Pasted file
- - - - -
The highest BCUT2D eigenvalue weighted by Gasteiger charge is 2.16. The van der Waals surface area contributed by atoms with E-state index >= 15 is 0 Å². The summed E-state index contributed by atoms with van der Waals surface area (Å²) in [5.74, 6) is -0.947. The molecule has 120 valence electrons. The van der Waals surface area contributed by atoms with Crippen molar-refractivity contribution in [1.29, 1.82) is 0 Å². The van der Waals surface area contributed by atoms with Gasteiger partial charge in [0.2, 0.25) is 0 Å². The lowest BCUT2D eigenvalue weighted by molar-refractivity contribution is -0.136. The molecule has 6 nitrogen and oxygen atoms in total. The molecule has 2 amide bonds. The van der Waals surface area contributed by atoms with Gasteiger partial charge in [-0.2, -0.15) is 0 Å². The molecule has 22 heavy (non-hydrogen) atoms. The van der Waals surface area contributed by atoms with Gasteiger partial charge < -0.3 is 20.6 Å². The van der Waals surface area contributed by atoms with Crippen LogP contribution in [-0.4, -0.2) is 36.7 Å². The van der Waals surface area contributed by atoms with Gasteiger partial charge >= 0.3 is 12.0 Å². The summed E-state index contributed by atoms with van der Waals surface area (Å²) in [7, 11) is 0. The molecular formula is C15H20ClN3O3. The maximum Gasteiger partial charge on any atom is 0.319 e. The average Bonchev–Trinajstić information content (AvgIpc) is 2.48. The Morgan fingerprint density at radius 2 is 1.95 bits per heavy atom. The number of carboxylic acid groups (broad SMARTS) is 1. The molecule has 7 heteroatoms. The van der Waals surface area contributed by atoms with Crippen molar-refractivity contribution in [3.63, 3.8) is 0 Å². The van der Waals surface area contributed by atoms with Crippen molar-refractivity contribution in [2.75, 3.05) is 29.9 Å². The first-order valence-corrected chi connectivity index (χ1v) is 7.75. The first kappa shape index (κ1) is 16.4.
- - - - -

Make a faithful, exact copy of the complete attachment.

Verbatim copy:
The highest BCUT2D eigenvalue weighted by Gasteiger charge is 2.16. The van der Waals surface area contributed by atoms with E-state index >= 15 is 0 Å². The summed E-state index contributed by atoms with van der Waals surface area (Å²) in [5.74, 6) is -0.947. The molecule has 120 valence electrons. The van der Waals surface area contributed by atoms with Crippen molar-refractivity contribution in [1.29, 1.82) is 0 Å². The van der Waals surface area contributed by atoms with Gasteiger partial charge in [0.2, 0.25) is 0 Å². The lowest BCUT2D eigenvalue weighted by molar-refractivity contribution is -0.136. The molecule has 6 nitrogen and oxygen atoms in total. The molecule has 2 amide bonds. The van der Waals surface area contributed by atoms with Gasteiger partial charge in [-0.2, -0.15) is 0 Å². The molecule has 22 heavy (non-hydrogen) atoms. The van der Waals surface area contributed by atoms with Gasteiger partial charge < -0.3 is 20.6 Å². The van der Waals surface area contributed by atoms with Crippen LogP contribution in [-0.4, -0.2) is 36.7 Å². The van der Waals surface area contributed by atoms with Gasteiger partial charge >= 0.3 is 12.0 Å². The summed E-state index contributed by atoms with van der Waals surface area (Å²) in [7, 11) is 0. The molecular formula is C15H20ClN3O3. The maximum Gasteiger partial charge on any atom is 0.319 e. The average Bonchev–Trinajstić information content (AvgIpc) is 2.48. The Morgan fingerprint density at radius 2 is 1.95 bits per heavy atom. The number of carboxylic acid groups (broad SMARTS) is 1. The molecule has 7 heteroatoms. The van der Waals surface area contributed by atoms with Crippen molar-refractivity contribution in [3.63, 3.8) is 0 Å². The van der Waals surface area contributed by atoms with Crippen molar-refractivity contribution in [2.75, 3.05) is 29.9 Å². The first-order valence-corrected chi connectivity index (χ1v) is 7.75. The first kappa shape index (κ1) is 16.4.